Mom of five copes with deployment through Army's help
May 6, 2009
With five kids to watch over, Yashica Smith doesn't have much time to miss her husband.
But sometimes, the chaos of a busy household actually makes her miss him more.
"He's not just a Soldier. He's a dad, a husband. He's everything to us," Smith said.
Smith is the wife of Capt. Michael Smith, a Reserve Soldier who deployed in January to support the Multi-National Security Transition Command in Iraq.
It is the couple's second deployment.
"The first time he deployed, I was excited. My husband was actually going to serve his country. I was proud," Smith said, referring to his 2005 deployment.
"The second time I felt lost. I felt like a brand new Army wife. I think my insecurities really came out because we had two new infants to care for."
Together, the couple have three children - Ben, 15; Miya, 13; and Michaela, 10; one adopted daughter, Monae, 1; and one foster child, Jay, 2, who they hope to adopt soon.
Though she is a Reserve military spouse, Smith fully understands the struggles, challenges and opportunities of active duty military spouses. She grew up as a military child, and has been a military spouse since 1990. When Michael Smith is not deployed, he works in the project management office for Cargo Helicopters, Acquisition Branch on Redstone Arsenal. He is also a Reservist with the Reserve unit stationed on the Arsenal.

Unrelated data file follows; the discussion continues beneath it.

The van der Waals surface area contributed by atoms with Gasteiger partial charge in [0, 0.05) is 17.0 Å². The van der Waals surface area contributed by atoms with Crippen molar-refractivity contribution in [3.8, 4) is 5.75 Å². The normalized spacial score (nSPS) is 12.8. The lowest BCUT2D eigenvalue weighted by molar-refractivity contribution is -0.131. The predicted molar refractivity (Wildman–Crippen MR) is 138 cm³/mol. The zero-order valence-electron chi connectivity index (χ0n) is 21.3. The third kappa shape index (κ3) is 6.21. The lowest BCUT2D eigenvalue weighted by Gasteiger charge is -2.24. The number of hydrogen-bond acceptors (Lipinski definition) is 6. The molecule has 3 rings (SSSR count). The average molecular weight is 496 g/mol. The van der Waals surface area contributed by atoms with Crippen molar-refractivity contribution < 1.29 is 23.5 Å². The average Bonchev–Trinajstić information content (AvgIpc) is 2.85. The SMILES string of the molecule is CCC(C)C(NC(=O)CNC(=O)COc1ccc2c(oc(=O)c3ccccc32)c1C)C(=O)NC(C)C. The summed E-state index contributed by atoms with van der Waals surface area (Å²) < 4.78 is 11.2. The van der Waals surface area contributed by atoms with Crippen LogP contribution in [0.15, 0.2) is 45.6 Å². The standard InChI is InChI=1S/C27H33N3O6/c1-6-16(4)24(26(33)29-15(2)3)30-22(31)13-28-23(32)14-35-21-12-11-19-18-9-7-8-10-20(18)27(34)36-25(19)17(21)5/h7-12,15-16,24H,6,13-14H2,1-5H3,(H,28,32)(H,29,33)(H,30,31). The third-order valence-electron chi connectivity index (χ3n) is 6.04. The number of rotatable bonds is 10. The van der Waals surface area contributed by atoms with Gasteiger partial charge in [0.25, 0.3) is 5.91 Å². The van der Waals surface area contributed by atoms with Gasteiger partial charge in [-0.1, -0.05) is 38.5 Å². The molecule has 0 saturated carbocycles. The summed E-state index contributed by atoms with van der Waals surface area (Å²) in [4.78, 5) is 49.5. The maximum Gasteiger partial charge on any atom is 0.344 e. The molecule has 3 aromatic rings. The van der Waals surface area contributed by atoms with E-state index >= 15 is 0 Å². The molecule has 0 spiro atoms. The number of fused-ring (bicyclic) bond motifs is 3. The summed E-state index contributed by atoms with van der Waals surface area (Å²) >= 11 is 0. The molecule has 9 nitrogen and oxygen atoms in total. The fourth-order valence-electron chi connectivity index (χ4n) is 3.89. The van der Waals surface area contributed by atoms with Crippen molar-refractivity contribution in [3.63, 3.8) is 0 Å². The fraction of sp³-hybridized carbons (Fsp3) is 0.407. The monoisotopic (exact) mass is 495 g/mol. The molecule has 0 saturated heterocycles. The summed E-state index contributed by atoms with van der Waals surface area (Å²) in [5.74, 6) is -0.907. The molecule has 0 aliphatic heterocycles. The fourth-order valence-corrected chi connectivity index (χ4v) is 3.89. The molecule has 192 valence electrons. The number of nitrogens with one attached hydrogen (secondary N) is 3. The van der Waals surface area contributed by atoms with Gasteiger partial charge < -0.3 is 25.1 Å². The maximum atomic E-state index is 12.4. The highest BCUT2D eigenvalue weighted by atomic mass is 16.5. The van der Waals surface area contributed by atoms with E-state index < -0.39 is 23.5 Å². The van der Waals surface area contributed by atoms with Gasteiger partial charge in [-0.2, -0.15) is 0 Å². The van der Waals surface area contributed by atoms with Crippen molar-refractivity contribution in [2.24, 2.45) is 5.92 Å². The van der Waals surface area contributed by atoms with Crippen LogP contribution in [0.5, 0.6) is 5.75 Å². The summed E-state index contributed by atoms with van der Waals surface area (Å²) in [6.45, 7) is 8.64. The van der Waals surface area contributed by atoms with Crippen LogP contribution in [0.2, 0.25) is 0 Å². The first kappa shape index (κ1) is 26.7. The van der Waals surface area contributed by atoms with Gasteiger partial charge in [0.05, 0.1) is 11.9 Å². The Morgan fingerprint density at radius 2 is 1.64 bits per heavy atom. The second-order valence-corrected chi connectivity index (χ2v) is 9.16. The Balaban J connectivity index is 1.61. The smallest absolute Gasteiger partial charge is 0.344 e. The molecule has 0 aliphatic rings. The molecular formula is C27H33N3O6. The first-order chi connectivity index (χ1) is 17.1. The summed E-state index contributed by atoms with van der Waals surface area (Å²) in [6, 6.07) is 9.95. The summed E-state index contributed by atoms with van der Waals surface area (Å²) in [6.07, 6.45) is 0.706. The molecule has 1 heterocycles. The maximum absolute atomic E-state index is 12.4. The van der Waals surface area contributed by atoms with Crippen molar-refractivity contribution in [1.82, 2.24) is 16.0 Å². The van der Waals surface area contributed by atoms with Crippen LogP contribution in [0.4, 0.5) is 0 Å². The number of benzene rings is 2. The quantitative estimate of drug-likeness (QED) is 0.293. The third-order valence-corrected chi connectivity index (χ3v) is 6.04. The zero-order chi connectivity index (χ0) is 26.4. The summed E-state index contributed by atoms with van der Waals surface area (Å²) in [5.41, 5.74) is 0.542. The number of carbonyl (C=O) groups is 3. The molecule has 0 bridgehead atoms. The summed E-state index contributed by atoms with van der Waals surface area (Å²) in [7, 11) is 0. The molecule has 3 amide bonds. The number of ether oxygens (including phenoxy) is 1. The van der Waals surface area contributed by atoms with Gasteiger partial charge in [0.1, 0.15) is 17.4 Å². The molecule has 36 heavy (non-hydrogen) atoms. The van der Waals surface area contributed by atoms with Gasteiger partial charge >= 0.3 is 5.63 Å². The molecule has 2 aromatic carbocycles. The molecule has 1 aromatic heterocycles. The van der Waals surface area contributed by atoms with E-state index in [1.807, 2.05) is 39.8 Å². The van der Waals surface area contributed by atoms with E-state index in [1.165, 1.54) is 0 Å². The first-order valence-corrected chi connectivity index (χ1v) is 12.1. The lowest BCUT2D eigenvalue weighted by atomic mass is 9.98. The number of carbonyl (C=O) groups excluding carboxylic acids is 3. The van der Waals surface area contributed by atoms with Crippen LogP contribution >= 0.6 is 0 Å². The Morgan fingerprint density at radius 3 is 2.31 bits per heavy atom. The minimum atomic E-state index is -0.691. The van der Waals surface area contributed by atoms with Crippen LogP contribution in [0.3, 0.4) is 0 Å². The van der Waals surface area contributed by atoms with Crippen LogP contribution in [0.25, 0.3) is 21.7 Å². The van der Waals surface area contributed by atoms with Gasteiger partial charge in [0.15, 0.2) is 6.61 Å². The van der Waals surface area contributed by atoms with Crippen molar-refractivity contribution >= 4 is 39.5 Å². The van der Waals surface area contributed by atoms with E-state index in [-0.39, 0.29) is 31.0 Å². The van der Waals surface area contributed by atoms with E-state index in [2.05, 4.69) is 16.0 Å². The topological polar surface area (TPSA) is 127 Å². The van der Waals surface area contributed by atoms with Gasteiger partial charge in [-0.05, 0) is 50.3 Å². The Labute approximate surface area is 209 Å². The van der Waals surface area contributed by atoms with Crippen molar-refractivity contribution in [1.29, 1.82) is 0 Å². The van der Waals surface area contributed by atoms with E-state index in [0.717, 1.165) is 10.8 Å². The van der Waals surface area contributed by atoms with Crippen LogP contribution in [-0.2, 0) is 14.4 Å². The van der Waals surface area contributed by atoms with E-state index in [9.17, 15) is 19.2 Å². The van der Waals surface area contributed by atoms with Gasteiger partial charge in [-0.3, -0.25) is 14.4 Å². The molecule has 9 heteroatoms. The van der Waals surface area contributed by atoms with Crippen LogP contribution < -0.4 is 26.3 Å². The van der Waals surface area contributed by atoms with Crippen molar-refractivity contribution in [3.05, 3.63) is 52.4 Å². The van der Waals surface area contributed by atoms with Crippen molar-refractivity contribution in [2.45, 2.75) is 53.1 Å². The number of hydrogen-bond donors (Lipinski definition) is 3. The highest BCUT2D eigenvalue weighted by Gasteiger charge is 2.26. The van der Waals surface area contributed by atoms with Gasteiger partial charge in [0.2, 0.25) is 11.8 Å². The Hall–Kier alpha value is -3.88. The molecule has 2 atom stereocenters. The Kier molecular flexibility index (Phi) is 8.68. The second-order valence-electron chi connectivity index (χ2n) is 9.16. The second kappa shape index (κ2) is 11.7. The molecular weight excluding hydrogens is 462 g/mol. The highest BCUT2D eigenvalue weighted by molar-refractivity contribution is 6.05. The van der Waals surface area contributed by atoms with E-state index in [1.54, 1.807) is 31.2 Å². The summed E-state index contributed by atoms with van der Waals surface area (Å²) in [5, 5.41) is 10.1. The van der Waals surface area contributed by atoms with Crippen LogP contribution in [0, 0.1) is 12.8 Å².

"Michael is a man of many hats. He is really committed to any job that he has, be it military or civilian," Smith said. "He didn't want to go on this deployment. But he felt he had to go to serve his country and to help other Soldiers. He has always been compelled to help others."
Smith has seen the Army grow in its concern and care for military spouses and families. She has been active with the Arsenal's Waiting Spouses program and is on the Waiting Spouses e-mail list. Smith often gets calls from Military One Source and she received assistance from the American Red Cross during the deaths of her grandparents. Her children have participated in programs offered by School Age Services and the Youth Center, and she takes the two younger children to the Arsenal library every week. The family plans to purchase a swimming pool membership on the Arsenal this summer. They shop at the Post Exchange and Commissary.